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Fun Facts About Scrap Metal Recycling

Fun Facts About Scrap Recycling

Want to learn more about scrap recycling? Whether you’re just interested in the process in general or you want to start scrapping for yourself, here are a couple fun facts and tips that a lot of people outside the industry simply don’t know.

1. How Scrap Metal Recycling Protects the Environment

We all have at least a vague idea that recycling in general is good for the environment. Why is it good, though, and how does scrap metal recycling in particular help?

Recycling is good for the environment because almost all recycling takes less energy than the process for creating or mining new materials does. Scrap metal recycling is particularly beneficial because of the huge amounts of energy used to mine, refine, process, and ship metals, as opposed to the relatively tiny amount of energy taken to recycle it.

Scrap metal is also great because most of it can be recycled over and over again with no loss in quality. Glass is similar, but paper and plastic can only be recycled a certain number of times before their quality is too compromised for re-use.

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Should You Take Apart an Item For Scrapping?

Should You Take It Apart?

Everything you take into your local scrap yard should be cleaned and sorted to the best of your abilities: it helps you make the most money, and also ensures the safety of the employees at the scrap yard. It might just impress your local scrap yard (and your scrapping friends), too.

However, sometimes you’ll come across items that are quite challenging—and in some cases even dangerous—to properly take apart. In these situations, you have to ask yourself about your expertise, the tools you have on hand, and your willingness to put in the work. Of course, you’ll also have to consider the additional profits you’ll make from taking an item apart before scrapping it.

Easier Than You Think

There are a lot of things you’ll come across in the scrapping world that seem a lot harder to take apart at first glance than they really are. These are worth taking the time and effort to disassemble properly, because you’ll be able to learn how to do it effectively without a huge amount of effort, and because they’re fairly common items.

Desktop computer towers are a big one: because the technology behind computers is so complicated, we almost automatically assume that it’ll be extraordinarily difficult to disassemble one of these. However, taking apart a computer is a lot easier than designing and building a microprocessor. Best of all, it can be done even if you don’t have many tools around: a simple screwdriver will take you a long way.

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Sell It or Scrap It: An Age-Old Conundrum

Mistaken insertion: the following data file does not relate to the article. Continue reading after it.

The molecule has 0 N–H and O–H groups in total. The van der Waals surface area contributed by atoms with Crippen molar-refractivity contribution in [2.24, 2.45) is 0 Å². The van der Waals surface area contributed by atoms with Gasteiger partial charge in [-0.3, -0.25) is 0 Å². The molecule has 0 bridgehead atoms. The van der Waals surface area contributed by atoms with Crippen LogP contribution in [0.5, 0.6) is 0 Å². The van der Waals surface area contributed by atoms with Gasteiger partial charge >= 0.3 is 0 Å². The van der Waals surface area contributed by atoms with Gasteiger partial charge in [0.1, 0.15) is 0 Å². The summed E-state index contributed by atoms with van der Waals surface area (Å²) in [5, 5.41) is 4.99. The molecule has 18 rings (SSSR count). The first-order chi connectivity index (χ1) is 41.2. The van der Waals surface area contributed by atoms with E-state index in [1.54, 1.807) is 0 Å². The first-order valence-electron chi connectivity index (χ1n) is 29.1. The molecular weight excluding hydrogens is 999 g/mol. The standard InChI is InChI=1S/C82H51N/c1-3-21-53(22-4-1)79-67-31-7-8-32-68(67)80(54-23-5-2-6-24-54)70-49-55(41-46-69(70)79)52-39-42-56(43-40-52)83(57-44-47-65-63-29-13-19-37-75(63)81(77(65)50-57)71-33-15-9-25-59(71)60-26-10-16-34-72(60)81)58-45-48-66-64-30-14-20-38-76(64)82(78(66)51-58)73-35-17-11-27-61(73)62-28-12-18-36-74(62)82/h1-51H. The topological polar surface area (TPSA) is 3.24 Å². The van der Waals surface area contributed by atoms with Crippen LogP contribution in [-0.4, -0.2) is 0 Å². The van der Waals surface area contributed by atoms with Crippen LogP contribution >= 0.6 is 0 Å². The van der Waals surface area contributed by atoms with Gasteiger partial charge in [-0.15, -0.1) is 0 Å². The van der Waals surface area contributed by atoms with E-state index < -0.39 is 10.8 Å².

Sell It or Scrap It: An Age-Old Conundrum

If you get a scrappable item that’s in good working order—or close enough to it that you feel you could polish it up—it’s often hard to decide whether you should take it down to your local scrap yard or put a little work in and try to sell it yourself.

A lot of items that are still perfectly usable end up in recycling and trash facilities over time, and we all know that reusing is just as good for the environment as recycling. How to decide whether or not an item is good for resale?

Know Yourself

A lot of whether you should scrap an item or fix it up and resell it as something fully functional comes down to your expertise and interests. If you repair computers professionally or as a hobby, there’s a much better chance you can give that old laptop its shine again than if you don’t. The same holds true for a mechanic with an old, beat-up car.

In addition to your own expertise and interests, though, there are a few general rules to follow when it comes to deciding whether to scrap or sell a given item.

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Recycling Auto Parts

Recycling Auto Parts

Whether you need to get rid of an old part you replaced yourself, you own an auto shop, or you simply want to know what happens after you take an entire car to your local scrap yard, here’s a bit of information about what auto parts can be recycled and what can’t.

Old Oil (and Filters, Too!)

The oil change might just be the most common task that amateur home mechanics do themselves rather than taking to the shop. While many people just dump the old oil out, that’s not the most environmentally responsible thing to do.

You won’t get paid for old oil and filters at most scrap yards, but taking them to your local auto parts store can be a great way to ensure they’re reused, or at least disposed of properly. Keep in mind that Texas has banned the practice of accepting used oil filters into landfills. If you take these filters to an auto parts store, oil that’s been through your car can actually be purified and used again in many cases! Some auto stores even run discounts or loyalty programs for recycling oil.

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Weights and Measures: A Few Key Things to Know About Scrapping

Weights and Measures: A Few Key Things to Know About Scrapping

Getting the most out of your recyclable scrap metal often means simply knowing what you have—and part of knowing what you have is knowing your weights and measures, and how they affect your bottom line.

We all know what a pound is, and most of the time when you see scrap metal prices displayed, they’ll be in dollars per pound. However, there’s a lot more that goes into truly understanding scrap metal recycling weights and measures.

Other Measurements You’ll Need to Know

While the pound is the basis of virtually everything in scrap metal recycling prices, you’ll need to take a few other things into account too. For example, with precious metals like gold and silver, you may be more often considering the price per ounce instead of the price per pound, because smaller amounts of these types of metals are more valuable.

Also, if you own a business or are very serious about recycling the heavier scrap metals out there (or if you just hold onto your scrap a long time before bringing it into the yard), you may even see your loads weighed in tons!

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Staying Cool While Scrapping - Garland, TX - Encore Recyclers

Staying Cool While Scrapping

The weather is heating up again, which means it’s important to take some time to think about how to stay cool while you’re gathering and working with scrap. It’s not just a comfort concern, but a safety one as well!

While there are plenty of dangers when it comes to collecting, sorting, and cleaning scrap, overheating is one of the most common ways people injure themselves. Follow some of the tips in this post to keep yourself cool!